Wednesday, June 24, 2009

Should GMO's Be Included in US Food Assistance?

As the debate about the safety and fairness of genetically modified organisms (GMO's) by large agribusinesses intensifies around the world, is it rational for the United States not to be debating the use of such products as food-aid to poor countries? Mandated by law in the United States, 75 percent of all U.S. food donations must be produced, processed, and shipped by U.S. companies.

Large agribusinesses have recently been lobbying around the world to secure markets for their GMO products. Major agricultural oligopolies claim that their genetically modified products are completely safe. Furthermore, any attempt by governments to guard local farmers from their more advanced products was simply "protectionism".

But that hasn't stopped the groundswell of resistance in the European Union for example. Many countries inside the European Union refuse to accept many varieties of GMO's which are bought and sold in the United States. Citing higher safety standards than the United States, European countries remain committed to denying access of some GMO's into their territories. Eleven European Union countries will call next week for the right to opt-outs for growing genetically modified crops.

In response, to the question "should GMO's be banned in Europe?” conducted in April 2009, 79 percent said yes, 18 percent no and 3 percent did not know. There is no question that in Europe there is a deep skepticism about the growing pressure from agricultural powerhouses to pump their products into European markets.

In the US, fifteen groups in the top wheat-exporting countries of Canada, the U.S. and Australia released a joint statement of opposition to GMO wheat this month. The group cited competitive concerns as their primary resistance.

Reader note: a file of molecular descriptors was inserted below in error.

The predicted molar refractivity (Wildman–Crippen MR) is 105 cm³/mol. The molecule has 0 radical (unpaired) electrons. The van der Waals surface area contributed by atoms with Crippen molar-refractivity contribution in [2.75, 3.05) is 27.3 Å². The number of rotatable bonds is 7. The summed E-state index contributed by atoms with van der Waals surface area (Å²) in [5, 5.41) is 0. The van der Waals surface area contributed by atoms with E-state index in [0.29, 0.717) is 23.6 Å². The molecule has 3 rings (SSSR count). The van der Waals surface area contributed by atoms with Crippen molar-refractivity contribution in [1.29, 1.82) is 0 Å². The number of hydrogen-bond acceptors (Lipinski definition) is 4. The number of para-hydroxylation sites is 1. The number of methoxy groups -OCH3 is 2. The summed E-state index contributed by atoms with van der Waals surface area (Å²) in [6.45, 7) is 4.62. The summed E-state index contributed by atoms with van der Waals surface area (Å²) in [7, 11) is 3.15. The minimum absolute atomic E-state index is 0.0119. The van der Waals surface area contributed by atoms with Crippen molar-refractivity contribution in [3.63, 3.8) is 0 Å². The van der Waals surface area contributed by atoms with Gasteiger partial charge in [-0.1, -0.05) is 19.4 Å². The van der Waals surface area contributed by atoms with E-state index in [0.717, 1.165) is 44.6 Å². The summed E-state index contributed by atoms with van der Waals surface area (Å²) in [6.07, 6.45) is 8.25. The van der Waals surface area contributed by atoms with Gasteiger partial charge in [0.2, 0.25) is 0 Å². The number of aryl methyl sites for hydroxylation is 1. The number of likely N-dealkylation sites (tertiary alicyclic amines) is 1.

"If (genetically engineered) wheat is released commercially, contamination would be inevitable and markets would view all wheat produced from these areas as GE unless proven to be non-GE...Farmers growing GE wheat will take on all of the responsibilities, costs and liabilities, with little available legal recourse to recover their losses."
If such a resistance is emerging in the global North on the grounds of either safety concerns or competition with larger oligopolies, why is there virtually no debate about the use of these same genetically modified products flooding into poorer countries as aid, let along be sold in the US?

These products have been long criticized by advocacy organizations for hurting local farmers who can't compete. Concerns about the safety of these products are also voiced in regions of the world where cash-strapped governments are less likely to question the safety standards.

As the United States looks to spend hundreds of millions of dollars in foreign assistance to developing countries. There is an important but sadly absent debate about US food aid and GMO's that could prevent us from doing more harm than good.

It would be a complete shame if a little pink cat on youtube could host a more honest discussion on GMO's than the US government.

Well i'll be darned....

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